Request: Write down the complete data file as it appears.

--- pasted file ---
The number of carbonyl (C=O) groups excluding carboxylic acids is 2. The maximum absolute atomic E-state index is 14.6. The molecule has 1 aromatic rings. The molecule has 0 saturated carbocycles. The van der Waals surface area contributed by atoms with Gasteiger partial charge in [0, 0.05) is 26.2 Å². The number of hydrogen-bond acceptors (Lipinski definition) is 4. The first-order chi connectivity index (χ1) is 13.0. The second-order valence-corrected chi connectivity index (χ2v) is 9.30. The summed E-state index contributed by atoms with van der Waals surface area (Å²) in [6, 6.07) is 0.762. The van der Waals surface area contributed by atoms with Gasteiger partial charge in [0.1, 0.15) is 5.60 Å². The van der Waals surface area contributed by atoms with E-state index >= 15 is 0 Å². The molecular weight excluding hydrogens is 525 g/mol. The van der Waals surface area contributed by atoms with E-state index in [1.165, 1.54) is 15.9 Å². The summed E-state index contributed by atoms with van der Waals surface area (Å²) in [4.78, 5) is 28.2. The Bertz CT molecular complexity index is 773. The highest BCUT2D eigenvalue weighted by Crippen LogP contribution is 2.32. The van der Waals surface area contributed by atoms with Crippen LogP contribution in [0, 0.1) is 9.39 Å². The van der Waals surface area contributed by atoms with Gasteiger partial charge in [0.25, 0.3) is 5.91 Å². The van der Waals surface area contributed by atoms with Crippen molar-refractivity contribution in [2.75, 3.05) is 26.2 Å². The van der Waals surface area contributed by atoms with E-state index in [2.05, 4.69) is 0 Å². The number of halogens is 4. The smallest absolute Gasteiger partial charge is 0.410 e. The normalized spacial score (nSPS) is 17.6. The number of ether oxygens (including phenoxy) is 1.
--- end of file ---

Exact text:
The number of carbonyl (C=O) groups excluding carboxylic acids is 2. The maximum absolute atomic E-state index is 14.6. The molecule has 1 aromatic rings. The molecule has 0 saturated carbocycles. The van der Waals surface area contributed by atoms with Gasteiger partial charge in [0, 0.05) is 26.2 Å². The number of hydrogen-bond acceptors (Lipinski definition) is 4. The first-order chi connectivity index (χ1) is 13.0. The second-order valence-corrected chi connectivity index (χ2v) is 9.30. The summed E-state index contributed by atoms with van der Waals surface area (Å²) in [6, 6.07) is 0.762. The van der Waals surface area contributed by atoms with Gasteiger partial charge in [0.1, 0.15) is 5.60 Å². The van der Waals surface area contributed by atoms with E-state index >= 15 is 0 Å². The molecular weight excluding hydrogens is 525 g/mol. The van der Waals surface area contributed by atoms with E-state index in [1.165, 1.54) is 15.9 Å². The summed E-state index contributed by atoms with van der Waals surface area (Å²) in [4.78, 5) is 28.2. The Bertz CT molecular complexity index is 773. The highest BCUT2D eigenvalue weighted by Crippen LogP contribution is 2.32. The van der Waals surface area contributed by atoms with Crippen LogP contribution in [0, 0.1) is 9.39 Å². The van der Waals surface area contributed by atoms with Gasteiger partial charge in [0.25, 0.3) is 5.91 Å². The van der Waals surface area contributed by atoms with Crippen molar-refractivity contribution in [2.75, 3.05) is 26.2 Å². The van der Waals surface area contributed by atoms with E-state index in [2.05, 4.69) is 0 Å². The number of halogens is 4. The smallest absolute Gasteiger partial charge is 0.410 e. The normalized spacial score (nSPS) is 17.6. The number of ether oxygens (including phenoxy) is 1.